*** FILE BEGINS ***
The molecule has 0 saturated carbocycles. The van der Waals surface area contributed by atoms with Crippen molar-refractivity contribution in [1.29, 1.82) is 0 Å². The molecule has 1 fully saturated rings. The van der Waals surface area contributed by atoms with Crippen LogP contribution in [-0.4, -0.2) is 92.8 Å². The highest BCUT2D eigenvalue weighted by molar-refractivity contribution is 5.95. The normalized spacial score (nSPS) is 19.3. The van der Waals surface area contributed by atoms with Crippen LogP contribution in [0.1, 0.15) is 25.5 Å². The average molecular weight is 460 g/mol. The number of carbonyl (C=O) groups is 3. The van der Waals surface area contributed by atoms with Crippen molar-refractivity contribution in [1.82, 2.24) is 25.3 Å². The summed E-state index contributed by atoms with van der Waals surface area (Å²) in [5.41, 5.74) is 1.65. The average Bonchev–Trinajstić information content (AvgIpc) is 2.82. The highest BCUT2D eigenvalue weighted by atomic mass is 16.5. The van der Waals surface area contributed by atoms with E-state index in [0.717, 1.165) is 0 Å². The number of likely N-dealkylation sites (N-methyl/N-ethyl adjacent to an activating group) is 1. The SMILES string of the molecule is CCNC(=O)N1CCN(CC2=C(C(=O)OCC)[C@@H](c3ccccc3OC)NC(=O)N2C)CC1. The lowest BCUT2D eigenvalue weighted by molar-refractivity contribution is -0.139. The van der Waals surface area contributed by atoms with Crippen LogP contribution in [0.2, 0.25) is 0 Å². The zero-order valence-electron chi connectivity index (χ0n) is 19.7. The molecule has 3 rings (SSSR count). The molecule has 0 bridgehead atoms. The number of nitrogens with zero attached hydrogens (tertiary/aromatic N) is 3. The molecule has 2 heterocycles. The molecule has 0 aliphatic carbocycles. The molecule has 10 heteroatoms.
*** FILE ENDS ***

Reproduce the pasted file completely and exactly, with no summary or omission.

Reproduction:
The molecule has 0 saturated carbocycles. The van der Waals surface area contributed by atoms with Crippen molar-refractivity contribution in [1.29, 1.82) is 0 Å². The molecule has 1 fully saturated rings. The van der Waals surface area contributed by atoms with Crippen LogP contribution in [-0.4, -0.2) is 92.8 Å². The highest BCUT2D eigenvalue weighted by molar-refractivity contribution is 5.95. The normalized spacial score (nSPS) is 19.3. The van der Waals surface area contributed by atoms with Crippen LogP contribution in [0.1, 0.15) is 25.5 Å². The average molecular weight is 460 g/mol. The number of carbonyl (C=O) groups is 3. The van der Waals surface area contributed by atoms with Crippen molar-refractivity contribution in [1.82, 2.24) is 25.3 Å². The summed E-state index contributed by atoms with van der Waals surface area (Å²) in [5.41, 5.74) is 1.65. The average Bonchev–Trinajstić information content (AvgIpc) is 2.82. The highest BCUT2D eigenvalue weighted by atomic mass is 16.5. The van der Waals surface area contributed by atoms with E-state index in [0.717, 1.165) is 0 Å². The number of likely N-dealkylation sites (N-methyl/N-ethyl adjacent to an activating group) is 1. The SMILES string of the molecule is CCNC(=O)N1CCN(CC2=C(C(=O)OCC)[C@@H](c3ccccc3OC)NC(=O)N2C)CC1. The lowest BCUT2D eigenvalue weighted by molar-refractivity contribution is -0.139. The van der Waals surface area contributed by atoms with Crippen LogP contribution in [0.2, 0.25) is 0 Å². The zero-order valence-electron chi connectivity index (χ0n) is 19.7. The molecule has 3 rings (SSSR count). The molecule has 0 bridgehead atoms. The number of nitrogens with zero attached hydrogens (tertiary/aromatic N) is 3. The molecule has 2 heterocycles. The molecule has 0 aliphatic carbocycles. The molecule has 10 heteroatoms.